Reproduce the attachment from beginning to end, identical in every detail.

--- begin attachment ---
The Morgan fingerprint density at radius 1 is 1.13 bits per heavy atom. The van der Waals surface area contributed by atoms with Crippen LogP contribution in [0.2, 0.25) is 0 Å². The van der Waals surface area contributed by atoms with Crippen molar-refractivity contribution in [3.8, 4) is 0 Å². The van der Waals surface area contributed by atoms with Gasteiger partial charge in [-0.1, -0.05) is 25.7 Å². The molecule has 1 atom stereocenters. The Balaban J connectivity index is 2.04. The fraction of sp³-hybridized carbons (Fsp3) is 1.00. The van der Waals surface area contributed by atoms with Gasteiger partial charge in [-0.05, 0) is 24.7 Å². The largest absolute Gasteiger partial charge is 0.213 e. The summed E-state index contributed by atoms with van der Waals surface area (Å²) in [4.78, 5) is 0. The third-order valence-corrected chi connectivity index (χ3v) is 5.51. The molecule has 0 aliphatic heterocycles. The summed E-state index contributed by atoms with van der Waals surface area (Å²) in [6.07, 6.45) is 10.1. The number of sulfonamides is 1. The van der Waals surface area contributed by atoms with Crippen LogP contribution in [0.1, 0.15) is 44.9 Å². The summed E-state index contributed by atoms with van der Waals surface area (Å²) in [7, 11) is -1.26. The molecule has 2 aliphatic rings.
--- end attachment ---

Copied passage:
The Morgan fingerprint density at radius 1 is 1.13 bits per heavy atom. The van der Waals surface area contributed by atoms with Crippen LogP contribution in [0.2, 0.25) is 0 Å². The van der Waals surface area contributed by atoms with Crippen molar-refractivity contribution in [3.8, 4) is 0 Å². The van der Waals surface area contributed by atoms with Gasteiger partial charge in [-0.1, -0.05) is 25.7 Å². The molecule has 1 atom stereocenters. The Balaban J connectivity index is 2.04. The fraction of sp³-hybridized carbons (Fsp3) is 1.00. The van der Waals surface area contributed by atoms with Gasteiger partial charge in [-0.05, 0) is 24.7 Å². The largest absolute Gasteiger partial charge is 0.213 e. The summed E-state index contributed by atoms with van der Waals surface area (Å²) in [4.78, 5) is 0. The third-order valence-corrected chi connectivity index (χ3v) is 5.51. The molecule has 0 aliphatic heterocycles. The summed E-state index contributed by atoms with van der Waals surface area (Å²) in [6.07, 6.45) is 10.1. The number of sulfonamides is 1. The van der Waals surface area contributed by atoms with Crippen LogP contribution in [0.1, 0.15) is 44.9 Å². The summed E-state index contributed by atoms with van der Waals surface area (Å²) in [7, 11) is -1.26. The molecule has 2 aliphatic rings.